Hang mid-air over Singapore River

Acclaimed Spanish theatre group La Fura dels Baus performing Dreams In Flight at the 2007 Singapore Arts Festival.
Acclaimed Spanish theatre group La Fura dels Baus performing Dreams In Flight at the 2007 Singapore Arts Festival.PHOTO: LA FURA DELS BAUS

Singapore River One seeking locals to join Spanish theatre group La Fura dels Baus to form aerial "human net" in October

If anyone wants to perform Cirque du Soleil-style stunts in mid-air over the Singapore River, he can do so at this year's Singapore River Festival.

The event's organisers are looking for Singaporeans to form an aerial "human net", an unusual 20-minute aerial display to be staged nightly at the event to be held from Oct 23 to 25.

The festival is organised for the first time by Singapore River One (SRO), a non-profit, private sector-led organisation which aims to increase investments and footfall in the Singapore River precinct.

In previous years, there was another festival that went by the same name, but it is not related to the new festival.

The highlight of the upcoming festival will be the human net display, which will see the local performers join those from acclaimed Spanish theatre group La Fura dels Baus, producers of the 1992 Barcelona Olympics opening ceremony.

Over 40 people will be suspended over the Singapore River by a 220-tonne crane to form a human net and the display will be part of a story on the role of the river in Singapore's history and development.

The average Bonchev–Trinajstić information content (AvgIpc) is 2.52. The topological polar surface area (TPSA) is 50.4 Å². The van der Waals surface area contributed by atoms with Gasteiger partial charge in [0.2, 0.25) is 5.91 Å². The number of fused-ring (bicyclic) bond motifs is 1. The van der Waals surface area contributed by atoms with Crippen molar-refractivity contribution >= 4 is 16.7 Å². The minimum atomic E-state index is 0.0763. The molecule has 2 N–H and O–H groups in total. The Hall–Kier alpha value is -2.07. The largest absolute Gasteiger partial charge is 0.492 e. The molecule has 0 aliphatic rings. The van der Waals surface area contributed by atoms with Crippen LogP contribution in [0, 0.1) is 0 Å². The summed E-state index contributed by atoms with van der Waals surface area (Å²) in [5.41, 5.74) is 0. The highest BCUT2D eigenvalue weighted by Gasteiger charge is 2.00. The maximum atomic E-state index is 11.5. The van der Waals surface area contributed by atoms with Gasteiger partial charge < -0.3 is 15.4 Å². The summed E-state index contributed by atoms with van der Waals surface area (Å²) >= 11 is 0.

La Fura dels Baus will be staging the centrepiece in collaboration with Muse Inc, the festival's official events organiser.

Muse Inc's executive director Stan Lee says they are looking for Singaporeans to comprise 90 per cent of the human net.

"Because this is a Singaporean story, we really wanted it to have a core Singaporean production. That's why we're looking for Singaporean volunteers," he says.

Volunteers do not need to have a background in the performing arts; they just have to be at least 1.7m tall and cannot be afraid of heights.

Festival organisers have been collaborating with the Singapore Memory Project and the National Heritage Board to recover archival stories about the river. Open calls for Singaporeans to "share stories that are based on the river" are also ongoing.

Apart from the "human net", audiences can expect other fantastical giant props, such as an 8m-tall hourglass structure controlled by a performer inside the prop. The hourglass contains water instead of sand, to reflect the development of the Singapore River over time.

Other attractions of the three-day festival include Urban Artery, an outdoor art exhibition in the alleyways of Circular Road featuring the works of local artists such as Ceno2, Mindflyer,  Mightyellow and A Whispering Campaign.

There will also be a Makers Market pop-up featuring an exclusively local line-up of musicians and food and beverage producers.

A version of this article appeared in the print edition of The Straits Times on August 18, 2015, with the headline 'Hang mid-air over Singapore River'. Print Edition | Subscribe